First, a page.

Paolo Giordano’s The Human Body comes with encomiums such as ” a stunning exploration of war,” “a great novel of life in wartime,” and “magnificently captured the surreal experience of the modern soldier.” I’ve spent many reading hours with fiction, journals and histories trying to understand why war is so prevalent in the human species. With so much testimony to its horror, with so many corpses to contemplate, why do men go so willingly? What do they imagine will happen? What in fact happens? Why are they often so cruel? Would they send their child to war?
Here was a much praised novel by a young, non-soldier writer. How could I pass it up? I was even more hopeful, having read two other novels of his, the wonderful first, The Solitude of Prime Numbers and the recent Like Family. In both we find marvelous, delicate perceptions of human relationships, small, uneventful lives described which bring us in and understand why they are important.
By the time I was halfway through The Human Body I was beginning to wonder, what am I missing here? Yes, it is about soldiers, 15 Italians, in a war setting, Afghanistan. And yes, it is likely accurate in the sense that war is 95 % boredom, 5 % terror. But their boredom, to my ear, was not very interesting, not as interesting as the lives of a husband, wife and deceased nanny were in Like Family, not nearly as compelling as the two odd characters of Prime Numbers, and long way from the daily lives and thoughts of Joseph Heller’s Catch-22 to which at last one blurbist compares it.
The novel opens with a prologue, a teaser of sorts, with quick references to a “mission” which has transmuted over time in the minds of those who experienced it. We won’t really understand the references until we return after reading the book.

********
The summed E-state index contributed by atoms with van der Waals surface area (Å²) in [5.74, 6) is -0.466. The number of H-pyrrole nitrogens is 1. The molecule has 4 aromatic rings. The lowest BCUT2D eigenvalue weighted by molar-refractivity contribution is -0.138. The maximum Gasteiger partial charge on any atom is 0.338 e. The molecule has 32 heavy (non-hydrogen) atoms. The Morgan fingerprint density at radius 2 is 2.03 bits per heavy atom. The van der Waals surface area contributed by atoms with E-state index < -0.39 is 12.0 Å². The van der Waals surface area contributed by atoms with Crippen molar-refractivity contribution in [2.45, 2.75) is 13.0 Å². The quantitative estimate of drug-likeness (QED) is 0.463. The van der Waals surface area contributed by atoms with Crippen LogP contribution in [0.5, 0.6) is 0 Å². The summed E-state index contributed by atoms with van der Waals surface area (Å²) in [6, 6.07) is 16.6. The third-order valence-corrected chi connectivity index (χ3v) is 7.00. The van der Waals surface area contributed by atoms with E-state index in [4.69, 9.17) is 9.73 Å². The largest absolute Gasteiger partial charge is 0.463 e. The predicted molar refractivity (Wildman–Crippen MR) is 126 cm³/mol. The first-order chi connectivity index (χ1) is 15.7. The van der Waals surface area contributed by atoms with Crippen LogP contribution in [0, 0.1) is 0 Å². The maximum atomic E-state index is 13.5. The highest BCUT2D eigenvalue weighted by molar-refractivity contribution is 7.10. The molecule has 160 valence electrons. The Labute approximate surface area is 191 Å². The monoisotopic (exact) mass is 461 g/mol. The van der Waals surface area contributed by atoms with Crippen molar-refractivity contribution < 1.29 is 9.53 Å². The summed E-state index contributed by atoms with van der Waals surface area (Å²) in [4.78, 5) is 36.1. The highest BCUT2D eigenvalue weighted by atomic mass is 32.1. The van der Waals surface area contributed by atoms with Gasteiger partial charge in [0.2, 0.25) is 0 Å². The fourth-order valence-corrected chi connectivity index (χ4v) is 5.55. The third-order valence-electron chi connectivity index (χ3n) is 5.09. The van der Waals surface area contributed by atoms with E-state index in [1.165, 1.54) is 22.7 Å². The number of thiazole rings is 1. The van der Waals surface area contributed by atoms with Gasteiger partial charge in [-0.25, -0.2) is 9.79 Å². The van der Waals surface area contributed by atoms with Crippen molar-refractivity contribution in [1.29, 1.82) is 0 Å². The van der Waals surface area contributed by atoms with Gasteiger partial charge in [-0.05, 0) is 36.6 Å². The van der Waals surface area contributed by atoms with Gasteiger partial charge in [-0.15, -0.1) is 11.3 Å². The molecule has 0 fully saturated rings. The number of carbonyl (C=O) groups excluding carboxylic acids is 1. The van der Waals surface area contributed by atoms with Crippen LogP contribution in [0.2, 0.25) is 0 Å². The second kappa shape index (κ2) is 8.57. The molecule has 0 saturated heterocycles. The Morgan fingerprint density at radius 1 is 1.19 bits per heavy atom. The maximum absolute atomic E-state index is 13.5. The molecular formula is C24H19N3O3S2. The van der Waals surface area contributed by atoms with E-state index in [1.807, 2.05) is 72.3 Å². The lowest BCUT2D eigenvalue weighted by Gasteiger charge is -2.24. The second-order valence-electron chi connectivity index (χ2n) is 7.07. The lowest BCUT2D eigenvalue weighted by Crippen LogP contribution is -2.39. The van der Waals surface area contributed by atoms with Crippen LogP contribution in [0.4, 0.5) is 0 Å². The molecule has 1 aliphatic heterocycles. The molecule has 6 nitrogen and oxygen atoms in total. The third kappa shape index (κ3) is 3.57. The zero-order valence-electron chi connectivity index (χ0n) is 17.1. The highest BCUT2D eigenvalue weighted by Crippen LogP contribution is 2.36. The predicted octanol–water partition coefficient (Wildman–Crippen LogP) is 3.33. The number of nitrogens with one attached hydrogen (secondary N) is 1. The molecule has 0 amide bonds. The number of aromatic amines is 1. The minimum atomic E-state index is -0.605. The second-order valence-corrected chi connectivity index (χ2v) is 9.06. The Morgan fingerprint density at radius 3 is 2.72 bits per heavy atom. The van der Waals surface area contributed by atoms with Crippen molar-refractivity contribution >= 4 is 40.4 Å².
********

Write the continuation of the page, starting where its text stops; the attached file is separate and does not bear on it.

In the early chapters we are introduced to the soldiers in pre-deployment training, a few of whom are taken in by the ear-catching chatter of veterans about the easy availability of women in Afghanistan. The brash, aggressive Cederna and a timid, virginal Iettri, who improbably develop a tender friendship, are introduced. Ietri’s mother comes to visit the weekend before deployment. Wives and girlfriends plan picnics, movie dates. The men think about sex. Cederna and his girlfriend, Agnese, quarrel over Japanese food. Marshall René the top sergeant, who has a second job – servicing women for friendship and money– discovers that one of them is pregnant.
Already at Forward Operating Base Ice, is Lieutenant Egitto. He as asked for a second tour and is the only one who has seen war-fighting, of any kind. He has been addicted to dulocetine for some time, letting his anxiety slip into “a vast, soothing amiability.” In a foretaste of what is to come, Doctor and the Regimental Colonel talk about mundane things: the Colonel’s love of skiing interrupted by his wife’s accident, minor worries about scaling skin.